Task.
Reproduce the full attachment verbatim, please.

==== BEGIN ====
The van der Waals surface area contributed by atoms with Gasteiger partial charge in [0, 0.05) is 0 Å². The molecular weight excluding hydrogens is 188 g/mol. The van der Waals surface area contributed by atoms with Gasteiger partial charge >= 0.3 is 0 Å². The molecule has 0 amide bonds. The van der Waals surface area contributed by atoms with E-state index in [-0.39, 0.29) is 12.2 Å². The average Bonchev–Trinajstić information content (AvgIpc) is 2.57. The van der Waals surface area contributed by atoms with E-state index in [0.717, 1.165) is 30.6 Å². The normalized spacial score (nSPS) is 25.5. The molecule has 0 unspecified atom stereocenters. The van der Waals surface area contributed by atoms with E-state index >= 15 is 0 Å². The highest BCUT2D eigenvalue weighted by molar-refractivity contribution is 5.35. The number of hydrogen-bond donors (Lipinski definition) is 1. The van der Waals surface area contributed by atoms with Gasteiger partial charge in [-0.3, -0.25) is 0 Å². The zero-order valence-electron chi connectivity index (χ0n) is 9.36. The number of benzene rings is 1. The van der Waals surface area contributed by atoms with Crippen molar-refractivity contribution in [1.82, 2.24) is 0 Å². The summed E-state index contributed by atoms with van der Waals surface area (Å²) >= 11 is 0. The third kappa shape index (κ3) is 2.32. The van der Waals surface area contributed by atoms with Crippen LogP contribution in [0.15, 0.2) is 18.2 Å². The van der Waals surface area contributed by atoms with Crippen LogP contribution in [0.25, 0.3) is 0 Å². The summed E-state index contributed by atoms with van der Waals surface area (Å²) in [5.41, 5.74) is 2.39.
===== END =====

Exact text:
The van der Waals surface area contributed by atoms with Gasteiger partial charge in [0, 0.05) is 0 Å². The molecular weight excluding hydrogens is 188 g/mol. The van der Waals surface area contributed by atoms with Gasteiger partial charge >= 0.3 is 0 Å². The molecule has 0 amide bonds. The van der Waals surface area contributed by atoms with E-state index in [-0.39, 0.29) is 12.2 Å². The average Bonchev–Trinajstić information content (AvgIpc) is 2.57. The van der Waals surface area contributed by atoms with E-state index in [0.717, 1.165) is 30.6 Å². The normalized spacial score (nSPS) is 25.5. The molecule has 0 unspecified atom stereocenters. The van der Waals surface area contributed by atoms with E-state index >= 15 is 0 Å². The highest BCUT2D eigenvalue weighted by molar-refractivity contribution is 5.35. The number of hydrogen-bond donors (Lipinski definition) is 1. The van der Waals surface area contributed by atoms with Gasteiger partial charge in [-0.3, -0.25) is 0 Å². The zero-order valence-electron chi connectivity index (χ0n) is 9.36. The number of benzene rings is 1. The van der Waals surface area contributed by atoms with Crippen molar-refractivity contribution in [1.82, 2.24) is 0 Å². The summed E-state index contributed by atoms with van der Waals surface area (Å²) >= 11 is 0. The third kappa shape index (κ3) is 2.32. The van der Waals surface area contributed by atoms with Crippen LogP contribution in [0.15, 0.2) is 18.2 Å². The van der Waals surface area contributed by atoms with Crippen LogP contribution in [0.25, 0.3) is 0 Å². The summed E-state index contributed by atoms with van der Waals surface area (Å²) in [5.41, 5.74) is 2.39.